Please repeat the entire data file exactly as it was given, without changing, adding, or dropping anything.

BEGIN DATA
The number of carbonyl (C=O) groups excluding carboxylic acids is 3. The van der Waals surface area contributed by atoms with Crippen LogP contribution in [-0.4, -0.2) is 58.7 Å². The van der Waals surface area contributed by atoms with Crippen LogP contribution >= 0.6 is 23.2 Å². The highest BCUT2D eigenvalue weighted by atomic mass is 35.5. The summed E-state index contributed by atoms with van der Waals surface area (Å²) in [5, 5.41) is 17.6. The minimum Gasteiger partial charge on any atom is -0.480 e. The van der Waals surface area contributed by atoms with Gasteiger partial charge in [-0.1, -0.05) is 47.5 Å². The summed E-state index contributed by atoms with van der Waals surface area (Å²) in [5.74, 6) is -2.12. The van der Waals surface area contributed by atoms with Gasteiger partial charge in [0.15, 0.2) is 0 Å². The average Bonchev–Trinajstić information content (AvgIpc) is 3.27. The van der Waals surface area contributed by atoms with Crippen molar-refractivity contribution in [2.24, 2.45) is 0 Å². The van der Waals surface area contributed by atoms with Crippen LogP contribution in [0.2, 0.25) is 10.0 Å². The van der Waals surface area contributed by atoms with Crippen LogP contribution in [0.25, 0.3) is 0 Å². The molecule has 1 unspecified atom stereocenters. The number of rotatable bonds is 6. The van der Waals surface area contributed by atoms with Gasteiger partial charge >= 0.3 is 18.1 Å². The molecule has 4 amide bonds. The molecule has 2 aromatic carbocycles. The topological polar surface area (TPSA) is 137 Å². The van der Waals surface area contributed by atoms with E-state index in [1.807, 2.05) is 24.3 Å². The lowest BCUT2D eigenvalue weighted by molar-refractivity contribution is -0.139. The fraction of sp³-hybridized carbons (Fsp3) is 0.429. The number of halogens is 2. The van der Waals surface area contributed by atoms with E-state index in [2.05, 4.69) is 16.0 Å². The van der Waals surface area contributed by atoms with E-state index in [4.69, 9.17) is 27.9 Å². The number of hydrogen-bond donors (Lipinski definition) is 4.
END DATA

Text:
The number of carbonyl (C=O) groups excluding carboxylic acids is 3. The van der Waals surface area contributed by atoms with Crippen LogP contribution in [-0.4, -0.2) is 58.7 Å². The van der Waals surface area contributed by atoms with Crippen LogP contribution >= 0.6 is 23.2 Å². The highest BCUT2D eigenvalue weighted by atomic mass is 35.5. The summed E-state index contributed by atoms with van der Waals surface area (Å²) in [5, 5.41) is 17.6. The minimum Gasteiger partial charge on any atom is -0.480 e. The van der Waals surface area contributed by atoms with Gasteiger partial charge in [-0.1, -0.05) is 47.5 Å². The summed E-state index contributed by atoms with van der Waals surface area (Å²) in [5.74, 6) is -2.12. The van der Waals surface area contributed by atoms with Gasteiger partial charge in [0.15, 0.2) is 0 Å². The average Bonchev–Trinajstić information content (AvgIpc) is 3.27. The van der Waals surface area contributed by atoms with Crippen molar-refractivity contribution in [2.24, 2.45) is 0 Å². The van der Waals surface area contributed by atoms with Crippen LogP contribution in [0.2, 0.25) is 10.0 Å². The van der Waals surface area contributed by atoms with Crippen LogP contribution in [0.25, 0.3) is 0 Å². The molecule has 1 unspecified atom stereocenters. The number of rotatable bonds is 6. The van der Waals surface area contributed by atoms with Gasteiger partial charge >= 0.3 is 18.1 Å². The molecule has 4 amide bonds. The molecule has 2 aromatic carbocycles. The topological polar surface area (TPSA) is 137 Å². The van der Waals surface area contributed by atoms with E-state index in [1.807, 2.05) is 24.3 Å². The lowest BCUT2D eigenvalue weighted by molar-refractivity contribution is -0.139. The fraction of sp³-hybridized carbons (Fsp3) is 0.429. The number of halogens is 2. The van der Waals surface area contributed by atoms with E-state index in [2.05, 4.69) is 16.0 Å². The van der Waals surface area contributed by atoms with E-state index in [4.69, 9.17) is 27.9 Å². The number of hydrogen-bond donors (Lipinski definition) is 4.